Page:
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    Newsletter

    Managing for storms

    Managing for storms

    Last Friday we were lucky enough to have a storm that delivered some welcome rain. However, it resulted in a lot of soil being deposited onto our flats as the neighbouring country upstream could not handle the deluge and the creek burst its banks.

    A dramatic demonstration of how longed-for rain can be not only ineffective, but destructive on degraded land. Farmers need to build soil through regenerative agriculture, not see it disappear when the rain is a bit too heavy or the wind a bit too strong. 

    In an environment like ours the only way we know to achieve this is by bunching our animals, moving them often and giving plants had time to recover. There is no better illustration of this than a TED talk that Allan Savory gave in 2013. 

    Watch it.

    Water and effective rain

    Water and effective rain

    Water is always a big issue. 

    On our farm most of the dams have no water in them and surprisingly, we see this as a positive. This is telling us that any rain that is falling is being absorbed into the soil and not running away across the top of it. Any rain that falls is effective rain - captured by the soil, plants and growing grass. 

    In a year like this one where we have received approximately half the average rainfall we have been able to maintain our animals without any supplementary feeding. Why attempt to capture water in irrigation dams when you can utilise the enormous capacity of the soil to do the same?

    Dung beetles and native grasses

    Dung beetles and native grasses

    Walking around the farm, moving cows or putting out fences, we look at the round. We look at all sorts of things - the grasses, the litter and the manure. It has been very pleasing to see evidence of dung beetles doing their thing all through the winter. To us this is an indication that the environment here is healthy and diverse. Where there are dung beetles there is vibrant microbial activity in the soil.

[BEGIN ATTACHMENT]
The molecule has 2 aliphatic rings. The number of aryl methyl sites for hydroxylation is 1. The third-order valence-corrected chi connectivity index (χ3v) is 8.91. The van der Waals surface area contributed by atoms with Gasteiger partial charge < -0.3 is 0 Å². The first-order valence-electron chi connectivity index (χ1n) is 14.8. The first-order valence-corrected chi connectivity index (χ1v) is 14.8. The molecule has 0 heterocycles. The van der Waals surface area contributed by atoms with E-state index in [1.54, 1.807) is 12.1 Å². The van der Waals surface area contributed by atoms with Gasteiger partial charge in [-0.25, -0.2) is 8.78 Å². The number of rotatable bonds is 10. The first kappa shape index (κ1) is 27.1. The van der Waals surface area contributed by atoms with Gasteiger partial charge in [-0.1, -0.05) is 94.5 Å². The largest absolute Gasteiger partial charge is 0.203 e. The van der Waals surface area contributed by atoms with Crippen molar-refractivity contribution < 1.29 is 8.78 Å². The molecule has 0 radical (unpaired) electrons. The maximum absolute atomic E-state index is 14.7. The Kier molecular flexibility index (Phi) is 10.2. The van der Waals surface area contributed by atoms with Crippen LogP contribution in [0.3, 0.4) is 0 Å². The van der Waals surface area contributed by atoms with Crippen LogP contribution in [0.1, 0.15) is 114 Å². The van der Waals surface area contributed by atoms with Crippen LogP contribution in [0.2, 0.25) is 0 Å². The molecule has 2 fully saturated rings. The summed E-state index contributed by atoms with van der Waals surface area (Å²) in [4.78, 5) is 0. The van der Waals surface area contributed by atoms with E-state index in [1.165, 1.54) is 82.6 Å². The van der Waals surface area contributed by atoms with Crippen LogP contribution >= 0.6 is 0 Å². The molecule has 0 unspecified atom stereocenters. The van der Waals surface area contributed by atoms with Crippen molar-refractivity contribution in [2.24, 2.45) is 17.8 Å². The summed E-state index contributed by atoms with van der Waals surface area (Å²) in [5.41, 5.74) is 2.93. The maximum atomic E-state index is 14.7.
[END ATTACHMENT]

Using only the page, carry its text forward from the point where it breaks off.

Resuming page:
We were given a head start here on the farm because Sam's father Jim ceased using synthetic fertilisers in the 1970s. He could see that the native grasses were being swamped by short-lived annuals that boomed briefly but damaged the long-term health of the soil and community of grasses. When we came along and changed grazing management the farm was ready to bounce.

    Now that the days are getting longer and warmer we hope that the dung beetles and soil microbes will enjoy spring as much as we do.

    Calving is well underway

    Calving is well underway

    Calving is well underway, and going well. Wandering through the mob this afternoon there were another two new babies, taking their all-important first drink on unsteady legs. The calves are beautiful but we all feel that the lambs take the prize for cuteness, and (controversially) even intelligence! Calves are often too busy demonstrating how fast they can run to take notice of where you want them to go and where mum has been moved to. It’s all about speed!

    Given the time of the season we are moving the animals onto fresh pasture every day. This has allowed us to meter out the grass so that it lasts until spring growth, hopefully only a couple of weeks away now. 

    The ducks are pairing which may be a sign that the weather predictions are wrong and there may be good rain in spring. However, if the ducks are wrong and the predictions right we will reassess the amount of grass that we do have and make decisions from then. No matter what happens our land and our animals will not suffer.

    Climate and carbon

    Climate and carbon

    Farming, and by extension the civilisation it supports, is inextricably linked to the climate and the changes being wrought. It is impossible not to feel this every day. But as farmers we are in a position to remove carbon from the atmosphere reversing these changes.

    Healthy, living soil is key to that soil holding carbon. It is a soil that is covered, not bare. It is a soil that has high microbial activity, not one that has been doused with artificial fertilisers and chemicals. It is a soil where the grasses in it have been allowed to grow fully before being grazed, and then left to recover again. It is where animals recycle the grasses into manure that is utilised by microbes to further improve the organic matter in that soil. A beautiful symphony that is conducted every day.

    The beautiful food that we produce, the healthy animals that we care for, all begin with the soil. Regenerating the soil can only be good.